Gutted like a….snapper

You know things are dire for David Shearer when Jane Clifton suddenly bursts forth about just how tits David Shearer is. I’d say one of his main protectors has now quietly slipped off the Titanic after drilling holes in Shearer’s lifeboat.

Ever since Don Brash, visiting a boatyard during an election campaign, was filmed “walking the plank”, politicians have been extra careful about avoiding unfortunate symbolism.

Unaccountably, the Opposition leader’s office forgot this wise precaution yesterday.

Either that, or no-one could manage to dissuade David Shearer, seeking to illustrate a point about snapper quota, from producing two of the fish in Parliament yesterday.

The Government did not know which piscine wisecrack to go with first. They were, of course, dead fish. Necessarily, they were fish out of water – though at the same time, they were as good for target practice as fish in a barrel. Depending on how long they had now been out of water, they could also end up as cat food.

Mr Shearer’s senior benchmates reinforced this point by indicating playfully, but rather unhelpfully, that the fish were getting a bit whiffy.

Poignantly, though Mr Shearer’s staff had failed to protect him from the inevitable fish-related farce, he had come equipped with a paper towel roll to wipe his hands – though journalists at a subsequent press conference reported he still smelt fishy.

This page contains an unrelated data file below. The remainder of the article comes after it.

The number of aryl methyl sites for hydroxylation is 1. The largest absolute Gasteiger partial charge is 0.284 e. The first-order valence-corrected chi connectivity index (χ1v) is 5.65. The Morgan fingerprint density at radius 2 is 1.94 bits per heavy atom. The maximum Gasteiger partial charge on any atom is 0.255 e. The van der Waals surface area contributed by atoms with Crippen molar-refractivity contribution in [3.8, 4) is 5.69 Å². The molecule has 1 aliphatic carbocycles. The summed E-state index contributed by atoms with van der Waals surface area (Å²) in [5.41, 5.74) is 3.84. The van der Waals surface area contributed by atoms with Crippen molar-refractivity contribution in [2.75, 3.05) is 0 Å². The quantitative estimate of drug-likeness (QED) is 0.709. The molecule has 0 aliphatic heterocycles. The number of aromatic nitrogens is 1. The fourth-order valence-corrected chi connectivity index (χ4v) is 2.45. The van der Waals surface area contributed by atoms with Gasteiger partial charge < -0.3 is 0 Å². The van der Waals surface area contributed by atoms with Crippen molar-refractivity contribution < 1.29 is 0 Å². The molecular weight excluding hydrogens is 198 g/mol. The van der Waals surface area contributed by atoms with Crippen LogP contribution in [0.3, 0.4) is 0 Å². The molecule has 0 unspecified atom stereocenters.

Prime Minister John Key sought leave for Mr Shearer to table the fish so he could get them cooked for his dinner. He had already made a meal of Mr Shearer. 

Since Jane mentions it:

Clifton covers the previous prat-fall by Shearer:

In an earlier own-goal, Mr Key had been gifted the opportunity to portray National-Labour discussions about a consensus on the new spying legislation as being akin to Monty Python’s fish-slapping dance.

Mr Shearer had asked Mr Key to confirm whether he or his office had held any meetings with Labour in the run-up to the bill. “I can’t believe he is asking that question,” Mr Key boggled, indicating that he would answer it, but it would not be fun for Mr Shearer if he did.

Mr Shearer said to bring it on – so falling into another question time heffalump pit. For one thing, cross-party talks are supposed to be high-trust affairs, used sparingly and with the utmost discretion. For another, question time is the clumsiest of forums in which to break that trust.

Mr Shearer clearly had a version of events unflattering to the Government, which he wanted to get across – but all he was allowed to do was ask questions. Mr Key had an alternative version unflattering to Labour, and was able to give a full account.

And a full and embarrassing account it was too.

And so that most delicate and rare, but most essential of political customs, the tactful cross-party negotiation by which Parliament can save itself so much aggro, was left . . . gutted.


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As much at home writing editorials as being the subject of them, Cam has won awards, including the Canon Media Award for his work on the Len Brown/Bevan Chuang story.  And when he’s not creating the news, he tends to be in it, with protagonists using the courts, media and social media to deliver financial as well as death threats.

They say that news is something that someone, somewhere, wants kept quiet.   Cam Slater doesn’t do quiet, and as a result he is a polarising, controversial but highly effective journalist that takes no prisoners.

He is fearless in his pursuit of a story.

Love him or loathe him.  But you can’t ignore him.

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